Eric Johnson

Solving The Tonal "Rubik's Cube"
Solving The Tonal

Eric Johnson has a reputation for being not only an amazing guitarist, but someone who cares deeply about every aspect of his music. Johnson constantly strives to strengthen his skills to grow as both a player and songwriter, and is dedicated to his tone. He recently spoke with VG about crafting his latest disc, Bloom (Favored Nations), and some of the changes he has made to his rig, and to his approach to making music. This time, Johnson reevaluated all facets of his playing and tone. He has determined what’s most important – and when he needs to let go and simply take pride in his accomplishments.

Vintage Guitar: Have you made changes to your rig or acquired any cool gear lately?
Eric Johnson: I’ve been tweaking my rig a bit. I’d gotten tired of the Fender Deluxe Reverbs and replaced them with older blackface Twins. I’ve sold off a big chunk and I’m just trying to keep what really works. I’ll never be done trying to get the sound I want to get! I keep trying, and it’s almost there, except for a certain thing. It’s like a domino theory.

But the way I’m doing things now is a lot healthier. For years I had this Archimedes concept that I was going to reinvent the sound of guitar, or at least figure some magic formula. I’d take this apart, take that apart, redo this electrical work. I got lost in this Rubik’s cube until I finally realized that life’s too short! Now I look for those pieces that you just plug in, and they’re magic. You don’t do anything, but maybe change a tube, and that’s it. That’s my premise now. So I’m revamping my rig with more natural stuff that has magic.

Describe your approach to writing and recording Bloom.
It was a step in a different direction. It’s been a long time since I’ve made a studio record, but the actual recording time was far less than usual. I’d do a little bit and then not work on it for a while. I tried to go for more performance stuff – just playing and not as much piecing things together. I also tried to get into a few other musical styles that I haven’t really committed to record before. I’m trying to grow, as far as styles of music and the way I go about recording. I’m trying to perform more in the studio – let go and just perform a piece.

Has it been a difficult transition?
Actually, it’s been a lot of fun. It’s not easy in the sense that you have to take an honest look and come to terms with what you really are and can do. But it puts everything in perspective, because then you realize when you do make that honest evaluation, then you can work on embellishing or improving the source instead of doing it after the fact. In other words, if I feel there’s room for improvement in my playing technique or I’m trying to paint a bigger picture and I’m not happy with my playing; rather than beat the recording to death, I go back and practice, and see how I can bring something stronger.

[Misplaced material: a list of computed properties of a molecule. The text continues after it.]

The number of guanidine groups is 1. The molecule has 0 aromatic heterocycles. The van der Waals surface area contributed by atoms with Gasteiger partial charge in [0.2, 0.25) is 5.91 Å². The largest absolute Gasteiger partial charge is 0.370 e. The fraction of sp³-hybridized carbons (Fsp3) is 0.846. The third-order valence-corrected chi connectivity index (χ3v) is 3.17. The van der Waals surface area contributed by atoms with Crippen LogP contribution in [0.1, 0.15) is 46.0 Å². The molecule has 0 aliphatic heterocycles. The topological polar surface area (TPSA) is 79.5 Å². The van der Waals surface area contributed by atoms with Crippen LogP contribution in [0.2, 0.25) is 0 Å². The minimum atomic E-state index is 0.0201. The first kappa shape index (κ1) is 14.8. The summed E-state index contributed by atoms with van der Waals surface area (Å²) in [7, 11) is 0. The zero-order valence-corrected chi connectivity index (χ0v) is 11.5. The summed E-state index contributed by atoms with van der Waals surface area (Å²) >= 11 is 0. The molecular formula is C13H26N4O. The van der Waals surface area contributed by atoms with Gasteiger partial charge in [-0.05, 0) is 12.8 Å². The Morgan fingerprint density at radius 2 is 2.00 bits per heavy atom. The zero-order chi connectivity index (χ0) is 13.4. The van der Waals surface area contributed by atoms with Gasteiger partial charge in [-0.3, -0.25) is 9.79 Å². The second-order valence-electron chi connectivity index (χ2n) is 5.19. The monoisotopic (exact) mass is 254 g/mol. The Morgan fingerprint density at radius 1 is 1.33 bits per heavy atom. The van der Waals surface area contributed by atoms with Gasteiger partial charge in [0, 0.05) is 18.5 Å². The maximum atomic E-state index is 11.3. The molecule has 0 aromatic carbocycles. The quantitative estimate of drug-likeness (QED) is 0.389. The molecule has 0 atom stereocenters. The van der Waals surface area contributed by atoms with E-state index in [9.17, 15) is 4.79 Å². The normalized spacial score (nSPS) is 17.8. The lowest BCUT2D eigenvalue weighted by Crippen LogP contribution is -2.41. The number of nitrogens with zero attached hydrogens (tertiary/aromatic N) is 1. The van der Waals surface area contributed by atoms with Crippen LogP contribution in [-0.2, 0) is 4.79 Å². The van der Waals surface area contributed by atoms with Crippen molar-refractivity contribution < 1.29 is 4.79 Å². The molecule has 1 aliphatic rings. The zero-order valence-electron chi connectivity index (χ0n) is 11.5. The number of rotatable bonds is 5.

What setups did you use on Bloom?
Same old stuff – a couple of old blackface Vibroverbs from ’64, and a couple of blackface Twin Reverbs from ’66. I always use either pair. I think I cut “Tribute To Jerry Reed” with a couple of Vibrolux Reverbs with Altec Lansing D110 speakers, but then I got rid of the Vibroluxes. The rest were either 50- or 100-watt ’60s Marshall plexis. I had some old 4×12″ cabs, one with 30-watt Celestions and one with 25s.

I used a ’58 Gibson ES-175 on “Hesitant,” but I don’t have that guitar anymore, either. I got a ’48 L-12 which I used on “From My Heart,” a ’64 SG Standard, and I have a ’61 Strat with a rosewood fingerboard that’s all-original. I used that a lot, which surprised me because I usually don’t favor rosewood. But it has a particularly good tone. I also used my ’57 Strat, an old Vincent Bell Coral Electric Sitar, an old Fender six-string bass, and a National lap steel. The nylon-string is a Takamine cutaway. There’s no steel-string on the record.

For effects, I used a Fuzzface, Tube Driver, T.C. Electronic chorus, a Black Cat distortion made by Fred Bonte, which is really cool, a Fulltone pedal made like a stereo Deja-Vibe, and an old Octavia. I also used a Line 6 Delay Modeler and Filter Modeler.

As someone with an instantly recognizable style and tone, what advice can you offer to others trying to accomplish the same?
Think about sounds you like. It can be something you’ve created out of thin air, or more often it’s an amalgamation of tones you’ve heard other people create. You can put together five sounds that you like from other players, and either reproduce your version of each of those sounds, or put them all together and make one sound. But first you’ve got to have an audio vision in your head, and once you have that, you can go about removing the obstacles that keep you from getting it. But if you don’t hear that sound to know what you’re going for, you’re not going to be able to get it as easily.

If you listen to the early Clapton stuff and read interviews from the early Cream days, Clapton talked about how he always wanted the guitar to sound like a woman’s voice, and you can hear that in the way he played. And it’s not the gear he used – although I think gear back then was superlative because it was so simple – but more importantly his fingers and his spirit were trying to emulate that woman’s voice. He had a distinct vision, and he was able to make it happen because of that. So I think others need to decide what turns them on and what they’d like to hear themselves doing, then find something to strive for.

Photos: Lisa Sharken.

This article originally appeared in VG‘s Nov. ’05 issue. All copyrights are by the author and Vintage Guitar magazine. Unauthorized replication or use is strictly prohibited.

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